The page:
Thu 02 Mar 2023

Rust's BufRead, And When To Use It

Rust is a low-level language, and its standard library is careful to give the programmer lots of control over how things will behave and avoid implicit behavior, especially when that behavior impacts performance. But at the same time, it doesn't want to make the programmer's life harder than it needs to be. As a result, Rust's language features and standard library often give you access to really low-level concepts with no assumptions baked in, but then also give you abstractions you can optionally layer on top.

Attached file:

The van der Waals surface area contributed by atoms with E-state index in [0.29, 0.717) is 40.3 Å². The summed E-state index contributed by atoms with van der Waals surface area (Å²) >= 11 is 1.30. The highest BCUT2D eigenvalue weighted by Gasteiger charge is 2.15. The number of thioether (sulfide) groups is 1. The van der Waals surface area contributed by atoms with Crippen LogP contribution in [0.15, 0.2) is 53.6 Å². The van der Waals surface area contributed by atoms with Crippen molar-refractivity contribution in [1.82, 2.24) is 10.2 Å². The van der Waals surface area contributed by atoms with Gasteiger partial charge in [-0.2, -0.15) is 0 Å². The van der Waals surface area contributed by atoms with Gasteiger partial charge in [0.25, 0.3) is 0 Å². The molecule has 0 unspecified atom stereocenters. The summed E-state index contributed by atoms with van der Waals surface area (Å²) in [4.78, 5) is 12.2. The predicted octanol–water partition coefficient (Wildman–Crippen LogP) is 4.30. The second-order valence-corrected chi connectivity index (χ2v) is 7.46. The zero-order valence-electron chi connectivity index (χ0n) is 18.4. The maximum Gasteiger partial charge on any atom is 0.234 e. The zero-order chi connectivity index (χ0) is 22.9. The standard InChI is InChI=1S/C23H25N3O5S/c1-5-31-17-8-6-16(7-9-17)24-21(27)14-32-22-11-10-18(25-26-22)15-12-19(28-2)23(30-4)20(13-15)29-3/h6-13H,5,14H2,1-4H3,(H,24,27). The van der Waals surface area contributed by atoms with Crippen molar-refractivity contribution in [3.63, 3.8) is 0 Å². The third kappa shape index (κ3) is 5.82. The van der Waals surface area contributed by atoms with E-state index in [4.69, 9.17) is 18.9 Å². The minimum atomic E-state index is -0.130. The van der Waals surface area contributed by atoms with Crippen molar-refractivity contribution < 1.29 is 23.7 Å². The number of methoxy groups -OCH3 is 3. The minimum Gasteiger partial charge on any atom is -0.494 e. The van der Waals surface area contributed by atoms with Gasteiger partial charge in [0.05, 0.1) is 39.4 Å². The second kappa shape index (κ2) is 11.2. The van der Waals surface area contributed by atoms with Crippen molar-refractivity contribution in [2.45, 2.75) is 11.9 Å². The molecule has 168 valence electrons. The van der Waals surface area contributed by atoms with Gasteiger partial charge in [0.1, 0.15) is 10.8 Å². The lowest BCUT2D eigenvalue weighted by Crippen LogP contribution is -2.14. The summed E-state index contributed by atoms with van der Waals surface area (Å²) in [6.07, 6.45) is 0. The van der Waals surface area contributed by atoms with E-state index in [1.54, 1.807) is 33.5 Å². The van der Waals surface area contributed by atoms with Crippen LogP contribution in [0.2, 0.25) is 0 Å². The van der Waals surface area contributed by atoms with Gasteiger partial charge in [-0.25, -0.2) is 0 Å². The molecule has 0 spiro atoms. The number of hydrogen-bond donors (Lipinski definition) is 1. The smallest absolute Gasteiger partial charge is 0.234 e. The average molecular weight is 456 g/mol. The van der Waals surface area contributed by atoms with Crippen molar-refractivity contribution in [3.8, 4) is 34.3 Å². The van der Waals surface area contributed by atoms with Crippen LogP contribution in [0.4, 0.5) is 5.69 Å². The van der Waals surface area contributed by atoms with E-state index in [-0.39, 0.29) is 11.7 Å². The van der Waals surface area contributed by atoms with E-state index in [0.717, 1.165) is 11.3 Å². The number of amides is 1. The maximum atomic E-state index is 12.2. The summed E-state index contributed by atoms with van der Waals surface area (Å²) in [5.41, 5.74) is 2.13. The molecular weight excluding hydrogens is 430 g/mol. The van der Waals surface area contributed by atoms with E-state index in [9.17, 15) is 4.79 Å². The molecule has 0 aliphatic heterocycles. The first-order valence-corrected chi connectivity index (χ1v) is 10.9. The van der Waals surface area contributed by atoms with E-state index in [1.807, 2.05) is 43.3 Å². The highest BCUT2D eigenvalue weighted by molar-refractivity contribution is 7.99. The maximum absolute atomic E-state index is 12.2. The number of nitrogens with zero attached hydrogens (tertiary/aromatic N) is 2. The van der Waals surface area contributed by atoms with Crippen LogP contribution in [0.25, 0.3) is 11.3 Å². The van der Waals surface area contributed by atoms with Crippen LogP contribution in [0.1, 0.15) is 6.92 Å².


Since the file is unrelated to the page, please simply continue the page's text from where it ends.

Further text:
One example of this is the Read and BufRead traits. Read is a low-level and unopinionated abstraction for ingesting data from things like files, network sockets, and process input, while BufRead represents a specific kind of layer you can choose to put on top of Read to make it slightly higher-level.

Source: Rust's BufRead, And When To Use It, an article by Brandon Smith.

Beware microbenchmarks bearing gifts

Benchmarks are only a tool for debugging efficiency: Production is ultimately what matters. Benchmarks analyze the performance of code under the specific circumstances created and maintained by the benchmark. They cannot perfectly predict the performance of code in the real world. In this episode, we discuss some of the pitfalls of microbenchmarks and mitigation strategies.

Source: Performance Tip of the Week #39: Beware microbenchmarks bearing gifts, an article by Chris Kennelly and Alkis Evlogimenos.